Based on the optimized network structure and model parameters, the visualized solutions of DQN routing solutions on both 8 × 8 × 2 and 16 × 16 × 2 problems that are both type II are presented in Fig. 12 with their respective WL and OF. The results show that the tuned DQN model not only yields better solutions on 8 × 8 × 2 scale problems but also performs better when directly applied to solving 16 × 16 × 2 scale problems, without change of model parameters or structures.

6 Conclusions

This work is the first attempt to formulate the historically challenging IC global routing as a deep reinforcement learning problem. By following the established conventions of solving problems sequentially and pin decomposition in global routing, the proposed DQN router produces superior solutions over an A* router in most cases for type II (partial-edge-depletion) problems, even though A* uses an admissible heuristic. The conjoint optimization that leads to the superior performance of DQN router is analyzed and validated experimentally. Parameters including batch size, learning rate, network structures, ϵ, γ, and memory burn-in are fine-tuned to enhance the performance of the DQN model. An IC global routing problem sets generator is developed with the ability to generate global routing problem sets fast with user-defined size and constraints. These problem sets and code for the generator will be used for training our DRL approach and will be made publicly available to the community.

7 Future Work

There are two primary ways that the current work can be extended to make it applicable to bigger-sized problems. First, as pointed out in previous research, the conventional deep Q-network adopted in this work tends to overestimate the value of the Q-function. Better models such as double deep Q-learning (double DQN) [18] are promising alternatives for enhancing the performance. Second, only a single agent is used in our current approach, which does not naturally extend from global routing problems where each net often has more than two pins to be interconnected. Models with multiple agents [3235] are likely to perform better at a set of simultaneous multi-pin problems, hence alleviating the restriction for solving the problem sequentially and therefore yielding better solutions. Also, alternative formulations and representation of global routing problems into DRL models such as formulating global routing as integer linear programing and solving with DRL are within the scope of our future work [36]. Graph convolutional neural networks [37,38] would be tried as a promising tool in reformulating existing global routing problems.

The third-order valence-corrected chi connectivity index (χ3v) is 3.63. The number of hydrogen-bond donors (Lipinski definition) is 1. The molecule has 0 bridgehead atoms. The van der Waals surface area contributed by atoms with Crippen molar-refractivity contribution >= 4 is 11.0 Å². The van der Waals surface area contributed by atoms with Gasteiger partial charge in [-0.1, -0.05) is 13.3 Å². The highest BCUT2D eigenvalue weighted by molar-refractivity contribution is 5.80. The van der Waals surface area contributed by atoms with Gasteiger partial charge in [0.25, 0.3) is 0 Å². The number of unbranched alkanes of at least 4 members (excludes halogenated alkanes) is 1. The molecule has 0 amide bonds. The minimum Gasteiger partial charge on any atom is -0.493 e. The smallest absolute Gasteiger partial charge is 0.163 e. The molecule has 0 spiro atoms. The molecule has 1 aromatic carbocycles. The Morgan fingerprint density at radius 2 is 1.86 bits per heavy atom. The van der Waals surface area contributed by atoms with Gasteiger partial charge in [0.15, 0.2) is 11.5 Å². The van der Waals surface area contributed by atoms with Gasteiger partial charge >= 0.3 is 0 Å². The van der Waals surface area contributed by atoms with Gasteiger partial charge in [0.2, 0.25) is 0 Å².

Finally, a major obstacle in applying advanced DRL or other machine learning-based algorithms to solve global routing problems is the absence of publicly available problem set repositories that include abundant global routing problems with varying sizes and constraints. In the follow-up work, we intend to train our model based on a large number of automatically generated problem sets that will not only help enable the scaling of the proposed system to larger grids with more complex net configurations but also increase the model’s generalization ability to solve unseen problems. Prioritized experience replay approach [39] will be utilized to train the Q-network with important transitions more frequently.

Acknowledgment

This work is partially funded by the DARPA IDEA program (HR0011-18-3-0010; Funder ID: 10.13039/100006502). The authors would like to thank Rohan Jain, Jagmohan Singh, Elias Fallon, and David White from Cadence Design Systems for the constructive feedback and the establishment of the simulated routing environment.

Heat Maps Showing Edge Utilization of Different Problem Sets Based on A* Solution

Appendix B